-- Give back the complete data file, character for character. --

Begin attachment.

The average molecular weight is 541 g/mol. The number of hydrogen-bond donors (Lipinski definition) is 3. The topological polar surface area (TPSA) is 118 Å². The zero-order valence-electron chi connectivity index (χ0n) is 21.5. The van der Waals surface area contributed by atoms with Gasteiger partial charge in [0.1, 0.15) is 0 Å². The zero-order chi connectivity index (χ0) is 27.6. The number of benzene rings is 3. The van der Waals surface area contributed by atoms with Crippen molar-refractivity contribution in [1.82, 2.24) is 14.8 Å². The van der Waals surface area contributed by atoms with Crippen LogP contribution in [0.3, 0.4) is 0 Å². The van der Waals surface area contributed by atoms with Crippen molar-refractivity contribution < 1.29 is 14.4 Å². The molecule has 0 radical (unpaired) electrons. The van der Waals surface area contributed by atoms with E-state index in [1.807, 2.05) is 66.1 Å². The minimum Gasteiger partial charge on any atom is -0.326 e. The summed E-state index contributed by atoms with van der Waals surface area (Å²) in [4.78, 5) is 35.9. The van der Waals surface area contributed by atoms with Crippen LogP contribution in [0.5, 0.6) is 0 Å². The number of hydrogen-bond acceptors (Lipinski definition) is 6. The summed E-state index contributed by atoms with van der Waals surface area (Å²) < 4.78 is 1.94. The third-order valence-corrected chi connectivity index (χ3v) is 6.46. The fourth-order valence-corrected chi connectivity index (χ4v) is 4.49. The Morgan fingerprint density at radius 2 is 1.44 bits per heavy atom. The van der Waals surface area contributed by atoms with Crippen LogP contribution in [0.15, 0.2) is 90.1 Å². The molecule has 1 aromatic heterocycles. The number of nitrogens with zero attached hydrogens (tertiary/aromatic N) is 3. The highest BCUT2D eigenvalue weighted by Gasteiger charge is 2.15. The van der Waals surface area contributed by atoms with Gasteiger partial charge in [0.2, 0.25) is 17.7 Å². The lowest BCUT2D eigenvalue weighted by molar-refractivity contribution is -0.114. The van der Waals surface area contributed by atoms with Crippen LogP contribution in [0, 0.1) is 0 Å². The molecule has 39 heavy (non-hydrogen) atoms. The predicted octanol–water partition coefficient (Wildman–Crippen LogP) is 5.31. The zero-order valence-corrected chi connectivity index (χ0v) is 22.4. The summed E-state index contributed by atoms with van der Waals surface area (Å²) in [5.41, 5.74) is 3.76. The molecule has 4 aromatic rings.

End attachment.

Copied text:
The average molecular weight is 541 g/mol. The number of hydrogen-bond donors (Lipinski definition) is 3. The topological polar surface area (TPSA) is 118 Å². The zero-order valence-electron chi connectivity index (χ0n) is 21.5. The van der Waals surface area contributed by atoms with Gasteiger partial charge in [0.1, 0.15) is 0 Å². The zero-order chi connectivity index (χ0) is 27.6. The number of benzene rings is 3. The van der Waals surface area contributed by atoms with Crippen molar-refractivity contribution in [1.82, 2.24) is 14.8 Å². The van der Waals surface area contributed by atoms with Crippen LogP contribution in [0.3, 0.4) is 0 Å². The van der Waals surface area contributed by atoms with Crippen molar-refractivity contribution < 1.29 is 14.4 Å². The molecule has 0 radical (unpaired) electrons. The van der Waals surface area contributed by atoms with E-state index in [1.807, 2.05) is 66.1 Å². The minimum Gasteiger partial charge on any atom is -0.326 e. The summed E-state index contributed by atoms with van der Waals surface area (Å²) in [4.78, 5) is 35.9. The van der Waals surface area contributed by atoms with Crippen LogP contribution in [0.5, 0.6) is 0 Å². The number of hydrogen-bond acceptors (Lipinski definition) is 6. The summed E-state index contributed by atoms with van der Waals surface area (Å²) < 4.78 is 1.94. The third-order valence-corrected chi connectivity index (χ3v) is 6.46. The fourth-order valence-corrected chi connectivity index (χ4v) is 4.49. The Morgan fingerprint density at radius 2 is 1.44 bits per heavy atom. The van der Waals surface area contributed by atoms with Crippen LogP contribution in [0.15, 0.2) is 90.1 Å². The molecule has 1 aromatic heterocycles. The number of nitrogens with zero attached hydrogens (tertiary/aromatic N) is 3. The highest BCUT2D eigenvalue weighted by Gasteiger charge is 2.15. The van der Waals surface area contributed by atoms with Gasteiger partial charge in [0.2, 0.25) is 17.7 Å². The lowest BCUT2D eigenvalue weighted by molar-refractivity contribution is -0.114. The van der Waals surface area contributed by atoms with Crippen LogP contribution in [0, 0.1) is 0 Å². The molecule has 39 heavy (non-hydrogen) atoms. The predicted octanol–water partition coefficient (Wildman–Crippen LogP) is 5.31. The zero-order valence-corrected chi connectivity index (χ0v) is 22.4. The summed E-state index contributed by atoms with van der Waals surface area (Å²) in [5.41, 5.74) is 3.76. The molecule has 4 aromatic rings.